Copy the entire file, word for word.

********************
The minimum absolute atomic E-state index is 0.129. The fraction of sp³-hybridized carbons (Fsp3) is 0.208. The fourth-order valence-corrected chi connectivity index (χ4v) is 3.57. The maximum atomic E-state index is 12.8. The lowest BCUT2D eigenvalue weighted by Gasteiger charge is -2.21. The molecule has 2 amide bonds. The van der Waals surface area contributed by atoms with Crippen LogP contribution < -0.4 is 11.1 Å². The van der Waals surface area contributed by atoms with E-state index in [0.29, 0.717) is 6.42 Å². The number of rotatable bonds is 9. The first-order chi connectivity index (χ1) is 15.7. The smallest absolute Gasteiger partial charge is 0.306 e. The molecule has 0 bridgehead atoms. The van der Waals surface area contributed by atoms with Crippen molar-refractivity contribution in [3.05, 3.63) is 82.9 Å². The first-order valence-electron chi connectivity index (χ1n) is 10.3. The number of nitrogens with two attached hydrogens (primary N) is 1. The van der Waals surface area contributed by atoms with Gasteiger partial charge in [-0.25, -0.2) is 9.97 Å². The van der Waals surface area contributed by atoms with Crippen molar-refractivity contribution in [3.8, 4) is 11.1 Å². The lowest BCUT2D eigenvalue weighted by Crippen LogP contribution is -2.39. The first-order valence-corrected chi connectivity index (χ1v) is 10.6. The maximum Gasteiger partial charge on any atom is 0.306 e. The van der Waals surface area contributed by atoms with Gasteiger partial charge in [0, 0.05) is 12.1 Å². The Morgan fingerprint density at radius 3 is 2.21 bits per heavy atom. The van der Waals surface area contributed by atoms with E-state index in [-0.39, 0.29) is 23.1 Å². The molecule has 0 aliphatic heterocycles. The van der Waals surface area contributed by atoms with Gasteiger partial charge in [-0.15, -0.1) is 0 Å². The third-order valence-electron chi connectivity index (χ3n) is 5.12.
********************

The minimum absolute atomic E-state index is 0.129. The fraction of sp³-hybridized carbons (Fsp3) is 0.208. The fourth-order valence-corrected chi connectivity index (χ4v) is 3.57. The maximum atomic E-state index is 12.8. The lowest BCUT2D eigenvalue weighted by Gasteiger charge is -2.21. The molecule has 2 amide bonds. The van der Waals surface area contributed by atoms with Crippen LogP contribution < -0.4 is 11.1 Å². The van der Waals surface area contributed by atoms with E-state index in [0.29, 0.717) is 6.42 Å². The number of rotatable bonds is 9. The first-order chi connectivity index (χ1) is 15.7. The smallest absolute Gasteiger partial charge is 0.306 e. The molecule has 0 bridgehead atoms. The van der Waals surface area contributed by atoms with Crippen molar-refractivity contribution in [3.05, 3.63) is 82.9 Å². The first-order valence-electron chi connectivity index (χ1n) is 10.3. The number of nitrogens with two attached hydrogens (primary N) is 1. The van der Waals surface area contributed by atoms with Gasteiger partial charge in [-0.25, -0.2) is 9.97 Å². The van der Waals surface area contributed by atoms with Crippen molar-refractivity contribution in [3.8, 4) is 11.1 Å². The lowest BCUT2D eigenvalue weighted by Crippen LogP contribution is -2.39. The first-order valence-corrected chi connectivity index (χ1v) is 10.6. The maximum Gasteiger partial charge on any atom is 0.306 e. The van der Waals surface area contributed by atoms with Gasteiger partial charge in [0, 0.05) is 12.1 Å². The Morgan fingerprint density at radius 3 is 2.21 bits per heavy atom. The van der Waals surface area contributed by atoms with E-state index in [-0.39, 0.29) is 23.1 Å². The molecule has 0 aliphatic heterocycles. The van der Waals surface area contributed by atoms with Gasteiger partial charge in [-0.15, -0.1) is 0 Å². The third-order valence-electron chi connectivity index (χ3n) is 5.12.